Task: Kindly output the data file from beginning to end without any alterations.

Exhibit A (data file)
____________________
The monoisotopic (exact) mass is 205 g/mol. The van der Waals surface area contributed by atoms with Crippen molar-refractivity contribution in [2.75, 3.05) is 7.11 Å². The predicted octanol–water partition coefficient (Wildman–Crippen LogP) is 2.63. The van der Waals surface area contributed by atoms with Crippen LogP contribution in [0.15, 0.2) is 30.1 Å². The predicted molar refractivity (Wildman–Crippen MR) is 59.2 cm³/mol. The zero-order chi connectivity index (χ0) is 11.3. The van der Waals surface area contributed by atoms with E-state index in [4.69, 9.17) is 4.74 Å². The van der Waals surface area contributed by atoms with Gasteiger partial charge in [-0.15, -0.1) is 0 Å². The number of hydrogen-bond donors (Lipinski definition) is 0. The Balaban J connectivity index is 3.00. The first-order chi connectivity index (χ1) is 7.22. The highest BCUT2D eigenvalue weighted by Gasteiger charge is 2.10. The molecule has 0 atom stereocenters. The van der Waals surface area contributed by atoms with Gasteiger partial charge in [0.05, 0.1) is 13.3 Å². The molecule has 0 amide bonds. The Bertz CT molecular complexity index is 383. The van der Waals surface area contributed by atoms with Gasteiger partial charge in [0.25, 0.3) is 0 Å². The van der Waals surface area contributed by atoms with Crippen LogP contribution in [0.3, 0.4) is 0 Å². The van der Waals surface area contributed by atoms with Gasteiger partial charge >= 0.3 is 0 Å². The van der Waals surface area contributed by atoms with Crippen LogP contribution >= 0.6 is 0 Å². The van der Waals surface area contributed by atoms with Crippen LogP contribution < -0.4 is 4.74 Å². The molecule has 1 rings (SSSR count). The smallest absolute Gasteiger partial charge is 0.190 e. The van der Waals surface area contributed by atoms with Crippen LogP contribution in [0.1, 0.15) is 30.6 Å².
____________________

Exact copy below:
The monoisotopic (exact) mass is 205 g/mol. The van der Waals surface area contributed by atoms with Crippen molar-refractivity contribution in [2.75, 3.05) is 7.11 Å². The predicted octanol–water partition coefficient (Wildman–Crippen LogP) is 2.63. The van der Waals surface area contributed by atoms with Crippen LogP contribution in [0.15, 0.2) is 30.1 Å². The predicted molar refractivity (Wildman–Crippen MR) is 59.2 cm³/mol. The zero-order chi connectivity index (χ0) is 11.3. The van der Waals surface area contributed by atoms with E-state index in [4.69, 9.17) is 4.74 Å². The van der Waals surface area contributed by atoms with Gasteiger partial charge in [-0.15, -0.1) is 0 Å². The number of hydrogen-bond donors (Lipinski definition) is 0. The Balaban J connectivity index is 3.00. The first-order chi connectivity index (χ1) is 7.22. The highest BCUT2D eigenvalue weighted by Gasteiger charge is 2.10. The molecule has 0 atom stereocenters. The van der Waals surface area contributed by atoms with Gasteiger partial charge in [0.05, 0.1) is 13.3 Å². The molecule has 0 amide bonds. The Bertz CT molecular complexity index is 383. The van der Waals surface area contributed by atoms with Gasteiger partial charge in [0.25, 0.3) is 0 Å². The van der Waals surface area contributed by atoms with Crippen LogP contribution in [0.3, 0.4) is 0 Å². The van der Waals surface area contributed by atoms with Gasteiger partial charge >= 0.3 is 0 Å². The van der Waals surface area contributed by atoms with Crippen LogP contribution >= 0.6 is 0 Å². The van der Waals surface area contributed by atoms with Crippen LogP contribution < -0.4 is 4.74 Å². The molecule has 1 rings (SSSR count). The smallest absolute Gasteiger partial charge is 0.190 e. The van der Waals surface area contributed by atoms with Crippen LogP contribution in [0.1, 0.15) is 30.6 Å².